The atmospheric composition of the hot gas giant exoplanet WASP-39 b has been revealed by NASA’s James Webb Space Telescope. This graphic shows four transmission spectra from three of Webb’s instruments operated in four instrument modes. At upper left, data from NIRISS shows fingerprints of potassium (K), water (H2O), and carbon monoxide (CO). At upper right, data from NIRCam shows a prominent water signature. At lower left, data from NIRSpec indicates water, sulfur dioxide (SO2), carbon dioxide (CO2), and carbon monoxide (CO). At lower right, additional NIRSpec data reveals all of these molecules as well as sodium (Na). Credit: NASA, ESA, CSA, Joseph Olmsted (STScI)

At an estimated temperature of 1,600 degrees

Each of the three instruments even has some version of the “IR” of infrared in its name: NIRSpec, NIRCam, and NIRISS.

To see light from WASP-39 b, Webb tracked the planet as it passed in front of its star, allowing some of the star’s light to filter through the planet’s atmosphere. Different types of chemicals in the atmosphere absorb different colors of the starlight spectrum, so the colors that are missing tell astronomers which molecules are present.

By so precisely parsing an exoplanet atmosphere, the Webb instruments performed well beyond scientists’ expectations — and promise a new phase of exploration among the broad variety of exoplanets in the galaxy.

López-Morales says, “I am looking forward to seeing what we find in the atmospheres of small, terrestrial planets.”

For more on this topic, see NASA’s Webb Reveals an Exoplanet Unlike Any in Our Solar System.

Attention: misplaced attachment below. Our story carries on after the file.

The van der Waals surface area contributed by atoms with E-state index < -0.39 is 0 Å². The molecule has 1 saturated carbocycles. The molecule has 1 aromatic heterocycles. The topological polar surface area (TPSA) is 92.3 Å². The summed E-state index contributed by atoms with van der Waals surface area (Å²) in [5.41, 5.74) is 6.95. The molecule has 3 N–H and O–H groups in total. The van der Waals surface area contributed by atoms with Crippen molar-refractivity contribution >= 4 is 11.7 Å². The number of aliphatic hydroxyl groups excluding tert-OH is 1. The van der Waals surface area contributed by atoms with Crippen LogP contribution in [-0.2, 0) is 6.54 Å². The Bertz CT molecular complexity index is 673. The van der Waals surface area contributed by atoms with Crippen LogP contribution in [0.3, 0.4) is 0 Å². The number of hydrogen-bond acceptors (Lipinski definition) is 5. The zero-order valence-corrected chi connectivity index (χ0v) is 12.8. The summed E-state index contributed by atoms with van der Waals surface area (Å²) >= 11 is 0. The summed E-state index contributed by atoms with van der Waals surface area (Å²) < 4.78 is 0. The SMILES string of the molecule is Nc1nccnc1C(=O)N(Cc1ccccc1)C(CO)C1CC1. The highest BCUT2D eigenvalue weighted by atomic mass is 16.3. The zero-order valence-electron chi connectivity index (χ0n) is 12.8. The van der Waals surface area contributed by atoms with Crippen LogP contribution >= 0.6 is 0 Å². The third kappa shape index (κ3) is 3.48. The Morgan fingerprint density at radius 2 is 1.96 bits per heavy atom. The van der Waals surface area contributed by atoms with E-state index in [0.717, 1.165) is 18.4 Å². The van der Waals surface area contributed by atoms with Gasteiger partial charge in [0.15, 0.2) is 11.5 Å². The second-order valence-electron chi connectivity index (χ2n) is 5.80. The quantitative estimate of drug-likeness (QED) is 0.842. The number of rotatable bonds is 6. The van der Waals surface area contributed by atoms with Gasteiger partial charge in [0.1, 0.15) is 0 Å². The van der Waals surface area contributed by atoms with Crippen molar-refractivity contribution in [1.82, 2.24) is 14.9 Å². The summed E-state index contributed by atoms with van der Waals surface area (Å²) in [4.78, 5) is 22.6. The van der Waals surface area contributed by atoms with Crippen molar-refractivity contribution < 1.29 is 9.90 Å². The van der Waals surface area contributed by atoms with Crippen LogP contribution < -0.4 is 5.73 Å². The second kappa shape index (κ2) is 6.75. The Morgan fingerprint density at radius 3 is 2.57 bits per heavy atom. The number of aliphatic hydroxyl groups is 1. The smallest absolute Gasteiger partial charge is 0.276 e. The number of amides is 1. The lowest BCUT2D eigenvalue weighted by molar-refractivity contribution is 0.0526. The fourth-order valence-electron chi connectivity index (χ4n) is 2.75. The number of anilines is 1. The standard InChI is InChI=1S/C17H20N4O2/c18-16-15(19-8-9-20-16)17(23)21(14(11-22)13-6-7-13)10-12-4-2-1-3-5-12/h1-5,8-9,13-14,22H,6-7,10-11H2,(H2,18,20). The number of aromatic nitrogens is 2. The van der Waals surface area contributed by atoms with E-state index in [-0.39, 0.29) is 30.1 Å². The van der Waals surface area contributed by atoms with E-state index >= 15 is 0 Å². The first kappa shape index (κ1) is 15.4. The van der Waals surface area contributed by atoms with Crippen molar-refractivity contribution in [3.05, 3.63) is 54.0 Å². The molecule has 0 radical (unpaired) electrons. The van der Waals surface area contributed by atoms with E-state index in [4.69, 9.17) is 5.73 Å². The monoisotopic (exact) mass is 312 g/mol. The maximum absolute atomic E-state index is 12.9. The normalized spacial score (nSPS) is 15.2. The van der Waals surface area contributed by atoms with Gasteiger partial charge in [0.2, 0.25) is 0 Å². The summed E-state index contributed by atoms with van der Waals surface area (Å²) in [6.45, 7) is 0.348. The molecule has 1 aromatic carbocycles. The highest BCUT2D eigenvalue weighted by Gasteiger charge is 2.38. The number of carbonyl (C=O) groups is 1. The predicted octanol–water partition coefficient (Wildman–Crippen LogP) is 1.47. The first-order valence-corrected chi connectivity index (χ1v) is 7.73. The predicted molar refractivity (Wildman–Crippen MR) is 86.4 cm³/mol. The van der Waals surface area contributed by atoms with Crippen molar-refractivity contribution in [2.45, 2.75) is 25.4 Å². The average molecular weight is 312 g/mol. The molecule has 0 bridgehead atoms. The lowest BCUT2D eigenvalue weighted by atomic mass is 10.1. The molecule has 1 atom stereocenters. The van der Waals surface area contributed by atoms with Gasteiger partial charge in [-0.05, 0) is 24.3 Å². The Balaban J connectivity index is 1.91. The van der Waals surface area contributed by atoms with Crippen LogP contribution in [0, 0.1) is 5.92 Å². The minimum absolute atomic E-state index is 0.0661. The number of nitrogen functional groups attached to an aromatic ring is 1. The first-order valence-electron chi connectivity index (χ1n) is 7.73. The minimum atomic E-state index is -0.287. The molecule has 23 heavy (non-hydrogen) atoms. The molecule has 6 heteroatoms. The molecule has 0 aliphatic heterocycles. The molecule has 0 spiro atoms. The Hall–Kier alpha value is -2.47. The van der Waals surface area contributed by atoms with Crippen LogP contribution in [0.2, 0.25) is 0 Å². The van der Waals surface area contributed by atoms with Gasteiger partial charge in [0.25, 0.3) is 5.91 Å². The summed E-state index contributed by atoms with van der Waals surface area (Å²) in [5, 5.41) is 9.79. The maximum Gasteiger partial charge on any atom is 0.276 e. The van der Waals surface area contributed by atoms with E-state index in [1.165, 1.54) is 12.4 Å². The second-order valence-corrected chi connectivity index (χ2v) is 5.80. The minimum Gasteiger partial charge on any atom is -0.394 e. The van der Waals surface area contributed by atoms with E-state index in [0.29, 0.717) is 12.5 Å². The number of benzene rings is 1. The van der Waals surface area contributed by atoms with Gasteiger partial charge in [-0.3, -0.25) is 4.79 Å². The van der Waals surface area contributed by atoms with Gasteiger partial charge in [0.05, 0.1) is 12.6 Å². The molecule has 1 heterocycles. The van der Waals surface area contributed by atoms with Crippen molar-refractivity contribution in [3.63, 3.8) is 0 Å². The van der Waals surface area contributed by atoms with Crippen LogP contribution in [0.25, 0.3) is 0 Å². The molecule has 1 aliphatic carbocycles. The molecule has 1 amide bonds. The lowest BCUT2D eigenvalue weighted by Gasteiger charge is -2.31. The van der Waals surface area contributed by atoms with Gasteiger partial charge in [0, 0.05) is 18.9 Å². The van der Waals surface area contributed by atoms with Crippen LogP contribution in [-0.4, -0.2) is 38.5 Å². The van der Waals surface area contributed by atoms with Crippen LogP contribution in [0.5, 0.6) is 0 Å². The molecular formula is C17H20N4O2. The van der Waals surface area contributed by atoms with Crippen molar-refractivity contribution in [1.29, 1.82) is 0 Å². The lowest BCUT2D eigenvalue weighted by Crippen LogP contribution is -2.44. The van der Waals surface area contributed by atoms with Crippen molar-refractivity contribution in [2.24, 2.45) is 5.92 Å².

Reference: “Direct Evidence of Photochemistry in an Exoplanet Atmosphere” by Shang-Min Tsai, Elspeth K. H. Lee, Diana Powell, Peter Gao, Xi Zhang, Julianne Moses, Eric Hébrard, Olivia Venot, Vivien Parmentier, Sean Jordan, Renyu Hu, Munazza K. Alam, Lili Alderson, Natalie M. Batalha, Jacob L. Bean, Björn Benneke, Carver J. Bierson, Ryan P. Brady, Ludmila Carone, Aarynn L. Carter, Katy L. Chubb, Julie Inglis, Jérémy Leconte, Mercedes Lopez-Morales, Yamila Miguel, Karan Molaverdikhani, Zafar Rustamkulov, David K. Sing, Kevin B. Stevenson, Hannah R Wakeford, Jeehyun Yang, Keshav Aggarwal, Robin Baeyens, Saugata Barat, Miguel de Val Borro, Tansu Daylan, Jonathan J. Fortney, Kevin France, Jayesh M Goyal, David Grant, James Kirk, Laura Kreidberg, Amy Louca, Sarah E. Moran, Sagnick Mukherjee, Evert Nasedkin, Kazumasa Ohno, Benjamin V. Rackham, Seth Redfield, Jake Taylor, Pascal Tremblin, Channon Visscher, Nicole L. Wallack, Luis Welbanks, Allison Youngblood, Eva-Maria Ahrer, Natasha E. Batalha, Patrick Behr, Zachory K. Berta-Thompson, Jasmina Blecic, S.L. Casewell, Ian J.M. Crossfield, Nicolas Crouzet, Patricio E. Cubillos, Leen Decin, Jean-Michel Désert, Adina D. Feinstein, Neale P. Gibson, Joseph Harrington, Keivn Heng, Thomas Henning, Eliza M.-R. Kempton, Jessica Krick, Pierre-Olivier Lagage, Monika Lendl, Michael Line, Joshua D. Lothringer, Megan Mansfield, N. J. Mayne, Thomas Mikal-Evans, Enric Palle, Everett Schlawin, Oliver Shorttle, Peter J. Wheatley and Sergei N. Yurchenko, 18 November 2022, Astrophysics > Earth and Planetary Astrophysics.